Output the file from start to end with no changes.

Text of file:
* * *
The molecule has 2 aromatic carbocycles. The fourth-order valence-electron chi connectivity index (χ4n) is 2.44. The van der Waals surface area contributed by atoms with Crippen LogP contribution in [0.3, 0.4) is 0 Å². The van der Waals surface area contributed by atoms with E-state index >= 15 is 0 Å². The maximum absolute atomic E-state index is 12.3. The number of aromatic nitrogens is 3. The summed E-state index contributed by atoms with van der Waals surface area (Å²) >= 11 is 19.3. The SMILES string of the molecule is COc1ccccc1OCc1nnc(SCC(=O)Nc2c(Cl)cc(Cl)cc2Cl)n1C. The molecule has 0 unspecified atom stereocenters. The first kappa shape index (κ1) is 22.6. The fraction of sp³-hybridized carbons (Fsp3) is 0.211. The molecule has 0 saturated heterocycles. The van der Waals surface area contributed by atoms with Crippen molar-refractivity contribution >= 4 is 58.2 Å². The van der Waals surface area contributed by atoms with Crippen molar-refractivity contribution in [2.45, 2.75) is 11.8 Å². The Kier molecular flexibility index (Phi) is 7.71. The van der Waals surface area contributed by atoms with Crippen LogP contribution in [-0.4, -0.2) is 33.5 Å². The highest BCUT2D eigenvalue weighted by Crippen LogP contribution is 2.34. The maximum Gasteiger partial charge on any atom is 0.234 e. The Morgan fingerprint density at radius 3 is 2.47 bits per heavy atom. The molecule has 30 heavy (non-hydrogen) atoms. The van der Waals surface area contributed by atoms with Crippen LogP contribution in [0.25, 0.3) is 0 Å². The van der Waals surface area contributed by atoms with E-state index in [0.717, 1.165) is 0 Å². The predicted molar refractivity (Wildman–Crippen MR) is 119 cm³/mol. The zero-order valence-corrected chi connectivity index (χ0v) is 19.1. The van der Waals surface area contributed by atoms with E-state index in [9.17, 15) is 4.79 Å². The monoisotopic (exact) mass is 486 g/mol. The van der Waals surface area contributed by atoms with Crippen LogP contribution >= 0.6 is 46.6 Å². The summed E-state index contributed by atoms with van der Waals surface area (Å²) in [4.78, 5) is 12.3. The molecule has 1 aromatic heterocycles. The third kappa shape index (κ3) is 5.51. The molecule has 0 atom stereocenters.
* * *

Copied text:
The molecule has 2 aromatic carbocycles. The fourth-order valence-electron chi connectivity index (χ4n) is 2.44. The van der Waals surface area contributed by atoms with Crippen LogP contribution in [0.3, 0.4) is 0 Å². The van der Waals surface area contributed by atoms with E-state index >= 15 is 0 Å². The maximum absolute atomic E-state index is 12.3. The number of aromatic nitrogens is 3. The summed E-state index contributed by atoms with van der Waals surface area (Å²) >= 11 is 19.3. The SMILES string of the molecule is COc1ccccc1OCc1nnc(SCC(=O)Nc2c(Cl)cc(Cl)cc2Cl)n1C. The molecule has 0 unspecified atom stereocenters. The first kappa shape index (κ1) is 22.6. The fraction of sp³-hybridized carbons (Fsp3) is 0.211. The molecule has 0 saturated heterocycles. The van der Waals surface area contributed by atoms with Crippen molar-refractivity contribution >= 4 is 58.2 Å². The van der Waals surface area contributed by atoms with Crippen molar-refractivity contribution in [2.45, 2.75) is 11.8 Å². The Kier molecular flexibility index (Phi) is 7.71. The van der Waals surface area contributed by atoms with Crippen LogP contribution in [-0.4, -0.2) is 33.5 Å². The highest BCUT2D eigenvalue weighted by Crippen LogP contribution is 2.34. The maximum Gasteiger partial charge on any atom is 0.234 e. The Morgan fingerprint density at radius 3 is 2.47 bits per heavy atom. The molecule has 30 heavy (non-hydrogen) atoms. The van der Waals surface area contributed by atoms with Crippen LogP contribution in [0.25, 0.3) is 0 Å². The van der Waals surface area contributed by atoms with E-state index in [0.717, 1.165) is 0 Å². The predicted molar refractivity (Wildman–Crippen MR) is 119 cm³/mol. The zero-order valence-corrected chi connectivity index (χ0v) is 19.1. The van der Waals surface area contributed by atoms with E-state index in [9.17, 15) is 4.79 Å². The monoisotopic (exact) mass is 486 g/mol. The van der Waals surface area contributed by atoms with Crippen LogP contribution >= 0.6 is 46.6 Å². The summed E-state index contributed by atoms with van der Waals surface area (Å²) in [4.78, 5) is 12.3. The molecule has 1 aromatic heterocycles. The third kappa shape index (κ3) is 5.51. The molecule has 0 atom stereocenters.